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Cochlear Implants

WHAT YOU SHOULD KNOW:

A cochlear implant (CI) is an electronic device that helps improve hearing in people with severe hearing loss. A CI has an external and internal part. CI surgery is done to place the internal part of the CI in your ear.

CARE AGREEMENT:

You have the right to help plan your care. Learn about your health condition and how it may be treated. Discuss treatment options with your caregivers to decide what care you want to receive. You always have the right to refuse treatment.

RISKS:

You may feel dizzy or have nausea after your surgery. You may bleed more than expected or get an infection. The outer layer of your brain may be injured during surgery, and cerebrospinal fluid may leak. This can cause a severe headache, neck stiffness, and leakage of clear fluid from your nose or ears. Parts of your ear or facial nerves may be damaged during the surgery. This can cause numbness and loss of movement to parts of your face. CI surgery increases the risk of meningitis. This is an infection of your brain and spinal cord. You will be at a higher risk for meningitis your entire life. Your CI may not be in the right place, or it could stop working. You may need another surgery to fix it.

WHILE YOU ARE HERE:

Before your surgery:

  • Informed consent is a legal document that explains the tests, treatments, or procedures that you may need. Informed consent means you understand what will be done and can make decisions about what you want. You give your permission when you sign the consent form. You can have someone sign this form for you if you are not able to sign it. You have the right to understand your medical care in words you know. Before you sign the consent form, understand the risks and benefits of what will be done. Make sure all your questions are answered.

  • An IV is a small tube placed in your vein that is used to give you medicine or liquids.

  • General anesthesia will keep you asleep and free from pain during surgery. Anesthesia may be given through your IV. You may instead breathe it in through a mask or a tube placed down your throat. The tube may cause you to have a sore throat when you wake up.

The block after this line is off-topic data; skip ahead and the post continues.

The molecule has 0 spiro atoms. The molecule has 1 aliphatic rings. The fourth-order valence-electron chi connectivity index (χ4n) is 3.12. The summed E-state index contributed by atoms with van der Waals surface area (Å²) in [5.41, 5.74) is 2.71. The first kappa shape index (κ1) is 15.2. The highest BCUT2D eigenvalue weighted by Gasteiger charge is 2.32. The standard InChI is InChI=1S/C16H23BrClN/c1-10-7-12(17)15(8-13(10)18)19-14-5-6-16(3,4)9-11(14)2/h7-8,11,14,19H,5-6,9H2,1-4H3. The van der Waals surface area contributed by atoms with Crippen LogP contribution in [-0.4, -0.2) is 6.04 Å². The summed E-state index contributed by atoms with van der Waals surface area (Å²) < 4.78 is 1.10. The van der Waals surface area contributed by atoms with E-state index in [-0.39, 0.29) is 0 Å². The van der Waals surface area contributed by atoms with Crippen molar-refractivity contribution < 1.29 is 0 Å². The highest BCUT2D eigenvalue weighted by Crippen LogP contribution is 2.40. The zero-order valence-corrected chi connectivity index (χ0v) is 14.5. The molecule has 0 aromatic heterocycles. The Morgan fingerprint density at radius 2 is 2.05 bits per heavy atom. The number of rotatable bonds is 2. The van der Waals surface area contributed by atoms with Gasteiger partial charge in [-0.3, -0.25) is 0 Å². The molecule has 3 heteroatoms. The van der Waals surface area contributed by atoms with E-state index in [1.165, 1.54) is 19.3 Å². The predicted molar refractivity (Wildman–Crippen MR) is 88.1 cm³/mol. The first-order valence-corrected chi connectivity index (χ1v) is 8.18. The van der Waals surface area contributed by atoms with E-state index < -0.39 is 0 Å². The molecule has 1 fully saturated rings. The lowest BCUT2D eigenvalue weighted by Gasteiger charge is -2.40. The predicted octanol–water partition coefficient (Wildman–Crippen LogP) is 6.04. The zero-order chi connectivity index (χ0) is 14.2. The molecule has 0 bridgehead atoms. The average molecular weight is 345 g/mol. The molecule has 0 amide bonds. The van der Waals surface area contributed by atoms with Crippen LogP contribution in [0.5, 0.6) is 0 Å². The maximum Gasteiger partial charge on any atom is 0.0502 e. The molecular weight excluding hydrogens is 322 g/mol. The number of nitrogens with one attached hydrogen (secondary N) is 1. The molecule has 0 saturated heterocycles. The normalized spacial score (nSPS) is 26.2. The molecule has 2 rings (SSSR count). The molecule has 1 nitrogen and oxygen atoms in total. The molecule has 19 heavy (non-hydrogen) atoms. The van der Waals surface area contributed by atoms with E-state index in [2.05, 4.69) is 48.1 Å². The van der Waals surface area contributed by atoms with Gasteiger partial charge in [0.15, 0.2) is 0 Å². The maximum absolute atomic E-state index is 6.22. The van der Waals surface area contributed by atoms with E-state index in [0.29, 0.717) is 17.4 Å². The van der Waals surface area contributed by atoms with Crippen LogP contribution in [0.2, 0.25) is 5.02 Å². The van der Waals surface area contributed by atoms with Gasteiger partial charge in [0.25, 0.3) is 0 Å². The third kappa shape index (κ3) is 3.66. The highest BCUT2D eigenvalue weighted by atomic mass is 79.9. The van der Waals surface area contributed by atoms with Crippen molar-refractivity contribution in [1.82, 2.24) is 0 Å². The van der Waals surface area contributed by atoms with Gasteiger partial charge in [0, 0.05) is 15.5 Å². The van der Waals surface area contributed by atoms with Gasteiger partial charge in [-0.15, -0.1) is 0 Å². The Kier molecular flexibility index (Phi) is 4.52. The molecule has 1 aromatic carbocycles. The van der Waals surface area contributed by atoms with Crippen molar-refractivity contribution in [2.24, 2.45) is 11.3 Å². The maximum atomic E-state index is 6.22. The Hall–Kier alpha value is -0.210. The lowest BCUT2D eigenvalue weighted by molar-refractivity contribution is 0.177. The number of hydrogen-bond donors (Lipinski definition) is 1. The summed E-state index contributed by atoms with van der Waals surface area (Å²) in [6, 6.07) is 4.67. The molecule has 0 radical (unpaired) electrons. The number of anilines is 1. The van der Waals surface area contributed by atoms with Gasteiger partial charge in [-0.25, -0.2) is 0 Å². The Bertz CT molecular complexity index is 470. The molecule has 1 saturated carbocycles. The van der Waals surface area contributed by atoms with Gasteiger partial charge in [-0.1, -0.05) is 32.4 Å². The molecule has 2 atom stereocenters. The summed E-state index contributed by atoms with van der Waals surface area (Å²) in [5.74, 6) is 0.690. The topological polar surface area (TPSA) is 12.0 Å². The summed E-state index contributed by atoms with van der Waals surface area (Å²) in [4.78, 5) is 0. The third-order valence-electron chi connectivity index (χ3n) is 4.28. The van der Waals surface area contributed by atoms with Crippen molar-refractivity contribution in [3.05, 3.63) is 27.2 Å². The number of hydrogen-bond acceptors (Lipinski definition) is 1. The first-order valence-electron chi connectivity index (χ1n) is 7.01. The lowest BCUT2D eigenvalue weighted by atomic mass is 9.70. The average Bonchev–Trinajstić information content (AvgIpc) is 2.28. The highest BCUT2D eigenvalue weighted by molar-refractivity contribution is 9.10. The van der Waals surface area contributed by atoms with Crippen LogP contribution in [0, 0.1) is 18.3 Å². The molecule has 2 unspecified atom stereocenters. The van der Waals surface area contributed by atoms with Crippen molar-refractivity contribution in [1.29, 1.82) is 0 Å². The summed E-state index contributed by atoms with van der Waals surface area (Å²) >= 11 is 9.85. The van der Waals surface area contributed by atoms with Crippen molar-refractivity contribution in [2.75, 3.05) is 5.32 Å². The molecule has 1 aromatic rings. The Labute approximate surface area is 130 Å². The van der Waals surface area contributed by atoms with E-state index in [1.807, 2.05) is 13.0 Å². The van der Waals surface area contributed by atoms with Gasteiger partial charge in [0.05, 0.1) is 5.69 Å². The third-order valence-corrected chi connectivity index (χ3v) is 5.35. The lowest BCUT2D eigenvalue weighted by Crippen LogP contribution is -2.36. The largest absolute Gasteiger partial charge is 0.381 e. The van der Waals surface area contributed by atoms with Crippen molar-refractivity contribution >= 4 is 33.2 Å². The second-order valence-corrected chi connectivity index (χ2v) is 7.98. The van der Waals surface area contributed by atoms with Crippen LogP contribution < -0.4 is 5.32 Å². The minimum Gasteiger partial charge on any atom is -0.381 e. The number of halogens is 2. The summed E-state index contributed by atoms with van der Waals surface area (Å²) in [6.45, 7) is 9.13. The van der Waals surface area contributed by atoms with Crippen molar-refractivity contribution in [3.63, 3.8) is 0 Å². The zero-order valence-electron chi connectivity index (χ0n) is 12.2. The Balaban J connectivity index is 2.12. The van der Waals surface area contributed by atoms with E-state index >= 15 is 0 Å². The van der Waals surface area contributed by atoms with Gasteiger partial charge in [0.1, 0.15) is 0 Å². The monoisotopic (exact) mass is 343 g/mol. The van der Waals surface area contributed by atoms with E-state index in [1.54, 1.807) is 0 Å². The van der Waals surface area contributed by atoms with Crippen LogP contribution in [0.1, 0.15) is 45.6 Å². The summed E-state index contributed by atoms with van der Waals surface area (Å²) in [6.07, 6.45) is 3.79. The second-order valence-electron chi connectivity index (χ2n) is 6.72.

During your surgery:

Your surgeon will make an incision behind your ear along your hairline. He will open the mastoid bone to reach your inner ear. He will go through the opening in the mastoid bone to get to the cochlea. Your surgeon will make a hole in the cochlea and implant the electrodes. Your surgeon will place the receiver against the mastoid bone. Your incision will be closed with stitches.

After your surgery:

You will be taken to a room where you can rest until you are awake. Caregivers will monitor you closely for any problems. Do not try to get out of bed until your caregiver sees that you are okay. When your caregiver sees that you are okay, you will be taken to your hospital room. You will have a bandage behind your ear to keep the wound clean and dry. Your caregiver will remove the bandage and check your wound the day after your surgery.

© 2014 Truven Health Analytics Inc. Information is for End User's use only and may not be sold, redistributed or otherwise used for commercial purposes. All illustrations and images included in CareNotes® are the copyrighted property of A.D.A.M., Inc. or Truven Health Analytics.

The above information is an educational aid only. It is not intended as medical advice for individual conditions or treatments. Talk to your doctor, nurse or pharmacist before following any medical regimen to see if it is safe and effective for you.

Learn more about Cochlear Implants (Inpatient Care)

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